The Revenue Streams of 2005


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As is my habit and pleasure in this year-end column, I accompany the EContent 100 list with a look forward to the more promising new revenue streams (and trickles) of the coming year. As I insisted months ago, this year represented a financial comeback for the Web of which many dared not speak its name. But now that online ad revenues are officially exceeding the pre-bust highs of the 2000 bubble—and doing so based on much more solid business fundamentals—it is time to start waxing optimistic again. In no particular order of importance, these are the nascent money trails I anticipate following in the columns of 2005.

Mobile Data: Once they get beyond ring tones and wallpaper, mobile phone users demonstrate an appetite for data, from stock and sports tickers to news alerts and soap opera updates. The comfort level with receiving content by phone is rising; just in the games category, downloads increased 75% in one quarter of 2004, according to enPocket. Revenue opportunities here are less significant than branding value for most content providers, however.

Streaming Video Ads: Repurposing TV ads for streaming on Web pages wasn't easy before bandwidth got cheap, broadband proliferated, and technologies made these ads more seamless and less intrusive. Now, watching a familiar TV ad alongside content seems to reiterate and reinforce the advertising message. JupiterResearch predicts that the $121 million in ad budgets devoted to online video ads will go to $657 by 2009, and that seems realistic. Fed up with over-priced TV rates, advertisers are now fairly convinced they can buy these same eyeballs more efficiently online.

Curious Content Combos: B2B and consumer content will blend in new ways. In 2004, the Firehouse.com professional site for firefighters partnered with Touchstone Pictures to promote the film Ladder 49. Recently, a top fee-based consumer site, ConsumerReports.org, cross-pollinated with a top fee-based financial site, Wall Street Journal Online, swapping consumer and business information to be placed in relevant areas of one another's sites. Highly evolved Web sites get to know their audiences and their ancillary interests to leverage these eyeballs in creative ways.

Blog Bucks: The wild and wooly blogosphere itself will not make money for many, including blog networks like Gawker Media and Weblogs Inc. Nevertheless, blogs are already proving to be powerful audience retention devices for known media brands. Some B2B sites report that up to 10% of daily traffic now goes to columnist blogs. Blogging is less a business model than a thoroughly compelling communications model that keeps users coming back two and three times a day more effectively than standard content refreshes. Accept it and get sponsors for it.

Digital Distribution: The tipping point is approaching, accelerated by the remarkable success of iTunes. Consumers and businesses are becoming more comfortable buying content without tangibles like discs or software boxes to make data feel real. Entire categories of popular software (PC security, casual games, etc.) have moved from brick and mortar to online, and much of the business research market already relies on emailing PDFs rather than mailing one-ton paper reports. Far-sighted vendors for consumer media like music and games are including tools that help customers make their own tangible backups. Ultimately, CD and DVD burners will be redefined as personal archive devices for material we buy and download to home media servers. The paradigm shift is occurring faster for consumers than for many content providers.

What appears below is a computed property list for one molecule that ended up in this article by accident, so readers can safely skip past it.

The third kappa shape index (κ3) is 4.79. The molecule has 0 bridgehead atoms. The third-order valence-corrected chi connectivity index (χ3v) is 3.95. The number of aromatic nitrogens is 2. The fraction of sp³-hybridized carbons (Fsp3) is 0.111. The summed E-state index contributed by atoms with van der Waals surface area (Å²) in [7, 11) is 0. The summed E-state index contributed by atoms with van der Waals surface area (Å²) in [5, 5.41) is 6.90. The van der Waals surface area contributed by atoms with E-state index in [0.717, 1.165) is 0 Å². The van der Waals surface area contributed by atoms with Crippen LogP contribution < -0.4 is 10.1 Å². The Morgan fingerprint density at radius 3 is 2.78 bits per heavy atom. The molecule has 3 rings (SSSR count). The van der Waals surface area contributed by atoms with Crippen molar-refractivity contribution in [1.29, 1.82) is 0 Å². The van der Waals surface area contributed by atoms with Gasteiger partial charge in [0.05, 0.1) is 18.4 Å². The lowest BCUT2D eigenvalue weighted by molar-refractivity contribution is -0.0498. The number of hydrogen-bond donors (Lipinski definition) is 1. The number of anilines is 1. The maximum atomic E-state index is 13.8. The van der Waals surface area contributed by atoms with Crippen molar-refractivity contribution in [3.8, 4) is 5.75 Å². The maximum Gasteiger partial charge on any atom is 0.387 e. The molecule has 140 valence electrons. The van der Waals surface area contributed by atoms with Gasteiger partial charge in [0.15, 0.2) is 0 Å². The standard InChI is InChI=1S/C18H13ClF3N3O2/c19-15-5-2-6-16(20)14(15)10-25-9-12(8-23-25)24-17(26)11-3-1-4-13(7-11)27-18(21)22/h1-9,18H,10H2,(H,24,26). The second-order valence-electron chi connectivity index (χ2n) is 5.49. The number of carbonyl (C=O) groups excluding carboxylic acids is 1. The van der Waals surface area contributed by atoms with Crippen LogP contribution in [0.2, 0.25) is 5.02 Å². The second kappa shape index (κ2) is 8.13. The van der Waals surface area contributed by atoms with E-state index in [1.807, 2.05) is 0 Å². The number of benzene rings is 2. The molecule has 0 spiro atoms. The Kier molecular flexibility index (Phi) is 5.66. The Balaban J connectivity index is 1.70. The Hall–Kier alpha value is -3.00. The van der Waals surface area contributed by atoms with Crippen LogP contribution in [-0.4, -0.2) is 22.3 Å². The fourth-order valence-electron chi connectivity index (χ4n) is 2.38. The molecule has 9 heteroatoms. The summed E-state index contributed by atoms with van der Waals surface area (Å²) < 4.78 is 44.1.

Vertical Search (or Google gets down to business): Enterprising content providers will start applying the search paradigm to drilling more efficiently and deeper into silos of vertical content. The model for this is GlobalSpec.com, an engineering information company that has build an impressive vertical portal. Engineers put in a search term and they get links to relevant Web information indexed for engineering terms as well as libraries of aggregated need-to-know data like regulatory information, patents, etc. By putting in a search term, engineers can call up a product diagram or vendor parts list that is directly relevant to the job on their desktop. Google cannot do this, but content experts managing the right search engine and partnerships with other providers can.

Behavioral Targeting: JupiterResearch says 16% of online advertisers used behavioral targeting from companies like Revenue Science and Tacoda in 2004, up from 10% last year. Using click history within a site to target relevant ads to specific users is compelling, and clients are asking for it. Now that it is popular, the next step is getting standards for defining behavioral segments. Expect that one to be in committee for a while.

These looming models do not represent new windfalls so much as nodes of intense activity where we will see a lot of experimentation and a new willingness among content providers to invest time and money. As we have seen in the past decade online, and certainly in this column, following the money doesn't always lead to the pot of gold. But these nuggets have value all their own.